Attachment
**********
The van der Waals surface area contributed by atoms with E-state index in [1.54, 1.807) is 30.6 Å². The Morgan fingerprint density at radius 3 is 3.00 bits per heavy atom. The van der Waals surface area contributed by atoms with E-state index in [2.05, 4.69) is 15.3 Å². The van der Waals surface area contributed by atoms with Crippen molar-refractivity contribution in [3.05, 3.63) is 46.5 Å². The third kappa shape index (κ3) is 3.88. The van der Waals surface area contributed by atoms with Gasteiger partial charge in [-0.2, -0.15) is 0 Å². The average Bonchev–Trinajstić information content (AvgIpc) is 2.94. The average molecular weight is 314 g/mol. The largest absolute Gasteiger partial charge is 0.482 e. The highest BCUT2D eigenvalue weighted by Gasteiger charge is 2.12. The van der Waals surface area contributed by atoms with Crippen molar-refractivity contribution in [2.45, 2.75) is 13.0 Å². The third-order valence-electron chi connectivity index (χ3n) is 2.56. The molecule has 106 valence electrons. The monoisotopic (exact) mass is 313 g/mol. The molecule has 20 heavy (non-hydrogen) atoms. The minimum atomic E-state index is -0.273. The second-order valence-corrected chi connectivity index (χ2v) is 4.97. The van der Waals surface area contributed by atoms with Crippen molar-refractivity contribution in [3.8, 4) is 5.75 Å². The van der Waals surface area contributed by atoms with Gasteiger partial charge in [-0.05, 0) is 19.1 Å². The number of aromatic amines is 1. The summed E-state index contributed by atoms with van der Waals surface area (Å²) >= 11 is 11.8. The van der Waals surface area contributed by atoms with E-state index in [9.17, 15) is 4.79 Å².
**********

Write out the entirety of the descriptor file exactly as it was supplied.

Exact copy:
The van der Waals surface area contributed by atoms with E-state index in [1.54, 1.807) is 30.6 Å². The Morgan fingerprint density at radius 3 is 3.00 bits per heavy atom. The van der Waals surface area contributed by atoms with E-state index in [2.05, 4.69) is 15.3 Å². The van der Waals surface area contributed by atoms with Crippen molar-refractivity contribution in [3.05, 3.63) is 46.5 Å². The third kappa shape index (κ3) is 3.88. The van der Waals surface area contributed by atoms with Gasteiger partial charge in [-0.2, -0.15) is 0 Å². The average Bonchev–Trinajstić information content (AvgIpc) is 2.94. The average molecular weight is 314 g/mol. The largest absolute Gasteiger partial charge is 0.482 e. The highest BCUT2D eigenvalue weighted by Gasteiger charge is 2.12. The van der Waals surface area contributed by atoms with Crippen molar-refractivity contribution in [2.45, 2.75) is 13.0 Å². The third-order valence-electron chi connectivity index (χ3n) is 2.56. The molecule has 106 valence electrons. The monoisotopic (exact) mass is 313 g/mol. The molecule has 20 heavy (non-hydrogen) atoms. The minimum atomic E-state index is -0.273. The second-order valence-corrected chi connectivity index (χ2v) is 4.97. The van der Waals surface area contributed by atoms with Crippen molar-refractivity contribution in [3.8, 4) is 5.75 Å². The van der Waals surface area contributed by atoms with Gasteiger partial charge in [-0.05, 0) is 19.1 Å². The number of aromatic amines is 1. The summed E-state index contributed by atoms with van der Waals surface area (Å²) >= 11 is 11.8. The van der Waals surface area contributed by atoms with E-state index in [9.17, 15) is 4.79 Å².